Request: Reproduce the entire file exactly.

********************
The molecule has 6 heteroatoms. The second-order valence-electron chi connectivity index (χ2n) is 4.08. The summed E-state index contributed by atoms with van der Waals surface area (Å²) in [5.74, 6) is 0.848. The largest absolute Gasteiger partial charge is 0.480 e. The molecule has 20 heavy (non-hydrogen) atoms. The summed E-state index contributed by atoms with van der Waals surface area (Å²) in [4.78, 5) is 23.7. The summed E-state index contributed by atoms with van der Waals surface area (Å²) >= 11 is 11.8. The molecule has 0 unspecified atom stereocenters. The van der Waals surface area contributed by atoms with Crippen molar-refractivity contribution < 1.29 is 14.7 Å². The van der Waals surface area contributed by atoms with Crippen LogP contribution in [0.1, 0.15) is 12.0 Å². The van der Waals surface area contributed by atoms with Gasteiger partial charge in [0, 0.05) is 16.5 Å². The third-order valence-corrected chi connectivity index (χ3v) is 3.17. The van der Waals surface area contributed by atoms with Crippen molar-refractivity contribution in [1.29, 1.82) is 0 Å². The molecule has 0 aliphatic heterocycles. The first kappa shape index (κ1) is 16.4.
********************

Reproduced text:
The molecule has 6 heteroatoms. The second-order valence-electron chi connectivity index (χ2n) is 4.08. The summed E-state index contributed by atoms with van der Waals surface area (Å²) in [5.74, 6) is 0.848. The largest absolute Gasteiger partial charge is 0.480 e. The molecule has 20 heavy (non-hydrogen) atoms. The summed E-state index contributed by atoms with van der Waals surface area (Å²) in [4.78, 5) is 23.7. The summed E-state index contributed by atoms with van der Waals surface area (Å²) >= 11 is 11.8. The molecule has 0 unspecified atom stereocenters. The van der Waals surface area contributed by atoms with Crippen molar-refractivity contribution < 1.29 is 14.7 Å². The van der Waals surface area contributed by atoms with Crippen LogP contribution in [0.1, 0.15) is 12.0 Å². The van der Waals surface area contributed by atoms with Gasteiger partial charge in [0, 0.05) is 16.5 Å². The third-order valence-corrected chi connectivity index (χ3v) is 3.17. The van der Waals surface area contributed by atoms with Crippen molar-refractivity contribution in [1.29, 1.82) is 0 Å². The molecule has 0 aliphatic heterocycles. The first kappa shape index (κ1) is 16.4.